12. X-Men: Days of Future Past
I feel like this one’s not going to age very well. It has a lot going on in its favor, what with it combining the excellent casts of both the original series and their younger versions seen in First Class, along with some really stand-out set-pieces, but the script is a bloated mess. If you want to get good and drunk, take a shot every time Michael Fassbender’s Magneto changes sides for no other reason than its convenience to the plot. The film is filled with such hacky screenwriter gems, not to mention a way-too-convoluted set up that is at the very least true to the X-Men comics in how unforgivingly oblique it is to those who haven’t been paying attention to the series otherwise. And while it is nice to see all these familiar faces in one place, the sheer amount of characters means that most are relegated to little more than cameos. But still, bad script or no, it is a great showcase for all the leads, with James McAvoy, Michael Fassbender, Jennifer Lawrence and the old standby Hugh Jackman getting to strut their stuff in a big, showy comic book movie. As such, it isn’t the worst X-Men movie… but that ain’t exactly high praise.
11. Spider-Man 3
Everyone thought this was the worst Spider-Man movie possible at the time of its release; eight years on and two middling attempts at a reboot series later, and we can now see that that is far from the case. Spider-Man 3 is a flawed installment, no doubt; a patchwork movie made up of disparate elements that seem studio-mandated into an expensive package that just can’t hold all of that weight. The black suit and the Ninja Goblin and that damn Venom are certainly enough to bring the film crashing down in a pile of half-realized rubble, but the central story of Peter Parker holds it all together, and combined with Thomas Hayden Church’s exemplary work as the Sandman, we get a film that closes out Tobey Maguire’s run as the character and more or less completes the arc he started in the first film by showing forgiveness to the man who killed his Uncle Ben. And damn the haters: the infamous musical scene is one of the most fun in the entire Marvel movie canon.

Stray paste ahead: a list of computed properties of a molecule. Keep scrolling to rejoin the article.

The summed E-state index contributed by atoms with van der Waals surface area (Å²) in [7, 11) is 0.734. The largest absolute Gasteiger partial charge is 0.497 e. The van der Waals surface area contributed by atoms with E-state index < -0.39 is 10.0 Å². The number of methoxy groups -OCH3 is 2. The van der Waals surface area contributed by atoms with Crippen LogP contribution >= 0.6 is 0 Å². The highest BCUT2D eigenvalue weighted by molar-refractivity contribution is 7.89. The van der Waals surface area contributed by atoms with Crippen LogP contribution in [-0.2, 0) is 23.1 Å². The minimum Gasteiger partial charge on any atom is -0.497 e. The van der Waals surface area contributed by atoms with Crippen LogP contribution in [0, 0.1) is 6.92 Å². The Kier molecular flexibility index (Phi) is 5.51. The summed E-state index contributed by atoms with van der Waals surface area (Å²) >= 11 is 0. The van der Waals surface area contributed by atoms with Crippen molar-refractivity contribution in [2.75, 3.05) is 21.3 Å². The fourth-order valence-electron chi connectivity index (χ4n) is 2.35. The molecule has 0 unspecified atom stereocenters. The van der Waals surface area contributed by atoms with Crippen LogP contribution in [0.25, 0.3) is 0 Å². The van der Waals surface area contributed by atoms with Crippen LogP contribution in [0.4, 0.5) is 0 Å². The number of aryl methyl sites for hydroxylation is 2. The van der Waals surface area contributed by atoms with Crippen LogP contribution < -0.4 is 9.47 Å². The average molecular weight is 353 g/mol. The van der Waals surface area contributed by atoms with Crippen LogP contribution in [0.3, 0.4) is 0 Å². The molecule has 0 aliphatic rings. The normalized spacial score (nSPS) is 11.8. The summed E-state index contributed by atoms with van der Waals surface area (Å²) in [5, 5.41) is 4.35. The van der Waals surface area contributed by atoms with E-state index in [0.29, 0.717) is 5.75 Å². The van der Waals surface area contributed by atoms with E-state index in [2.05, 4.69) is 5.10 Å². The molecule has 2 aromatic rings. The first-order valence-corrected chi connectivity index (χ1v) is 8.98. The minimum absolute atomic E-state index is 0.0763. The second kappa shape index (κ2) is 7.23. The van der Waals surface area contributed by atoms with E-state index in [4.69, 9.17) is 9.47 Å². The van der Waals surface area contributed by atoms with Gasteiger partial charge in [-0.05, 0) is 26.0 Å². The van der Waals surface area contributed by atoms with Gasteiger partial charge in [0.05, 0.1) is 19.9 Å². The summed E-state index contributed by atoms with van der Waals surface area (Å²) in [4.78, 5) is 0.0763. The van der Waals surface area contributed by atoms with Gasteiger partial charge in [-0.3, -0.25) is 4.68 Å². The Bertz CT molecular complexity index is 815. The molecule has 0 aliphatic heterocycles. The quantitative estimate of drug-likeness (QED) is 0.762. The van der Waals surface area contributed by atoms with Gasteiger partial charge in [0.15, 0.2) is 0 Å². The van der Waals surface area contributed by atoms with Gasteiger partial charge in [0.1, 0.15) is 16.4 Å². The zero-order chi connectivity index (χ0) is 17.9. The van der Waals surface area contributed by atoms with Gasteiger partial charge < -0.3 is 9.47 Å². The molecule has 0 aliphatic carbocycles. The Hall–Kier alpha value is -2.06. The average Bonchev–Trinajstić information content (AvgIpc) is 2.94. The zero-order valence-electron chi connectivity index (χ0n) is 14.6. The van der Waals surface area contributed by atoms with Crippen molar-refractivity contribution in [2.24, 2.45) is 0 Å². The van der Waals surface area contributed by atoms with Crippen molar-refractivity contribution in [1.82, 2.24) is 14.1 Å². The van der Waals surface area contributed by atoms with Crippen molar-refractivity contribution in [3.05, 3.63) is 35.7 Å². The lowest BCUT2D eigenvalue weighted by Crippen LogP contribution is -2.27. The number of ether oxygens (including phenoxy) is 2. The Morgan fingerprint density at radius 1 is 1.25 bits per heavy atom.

10. Ghost Rider: Spirit of Vengeance
While the visual of a flaming, skull-faced motorbike rider is inherently metal, this movie is pure punk rock - an angry, irreverent shout that gets on pure energy. The Crank mastermind duo of Neveldine and Taylor take up the directorial reins for this second go round with the Rider, and prove to be a match made in hell - the filmmakers’ OTT, cocaine-fueled, “let’s tie ourselves to a moving vehicle while on rollerblades to get the shot” style is entirely appropriate for something as juvenile and silly as Ghost Rider. Gone is the tepid story about lost love and fathers and sons, replaced instead with a barebones ripoff of Terminator 2, with Nic Cage’s Johnny Blaze this time tasked with protecting a mother and her young son that may be the Antichrist whilst on the run from the Devil himself. It’s not subtle or affecting, but it is loud and in-your-face, with a Nic Cage that’s playing at his “Not the Bees!” best. It’s not much to write home about at the end of the day, but it’s probably the best we’re going to get from a Ghost Rider movie.
Unfairly maligned at the time of its release, Ang Lee’s Hulk is a movie worthy of deeper examination. Too pop for the critics and too arty for the masses, Lee’s film is an odd duck for sure, but what the filmmaker accomplishes with a big-budget summer film is worthy of admiration, at the very least. What we have here is a comic book blockbuster all about emotional abuse, Freudian psycho-sexual familial ties and repressed urges, and that’s before you take the giant green rage monster into account. Eric Bana plays a Bruce Banner who is very convincingly a man with deep, emotional issues… even before the gamma-irradiated accident occurs, this is a dude who always seems one hair’s breadth away from blowing up, giant green rage monster or no. He’s surrounded by the talented ensemble of Jennifer Connelly, Sam Houston and Nick Nolte (who literally chews the scenery), all of whom add a layer of emotional reality to the melodrama. And make no mistake: this is pure melodrama, pitched at such a level it threatens to become comical, but Lee keeps things mostly out of that realm (give or take a Hulk vs Hulk dogs fight or two) by focusing so intently on his characters and their relationships. The CG hasn’t aged terribly well, and the design of the Hulk himself looks all wrong when viewed now, but Ang Lee’s Hulk will always have a spot high on my list just for how oddly bizarre and beautiful it is.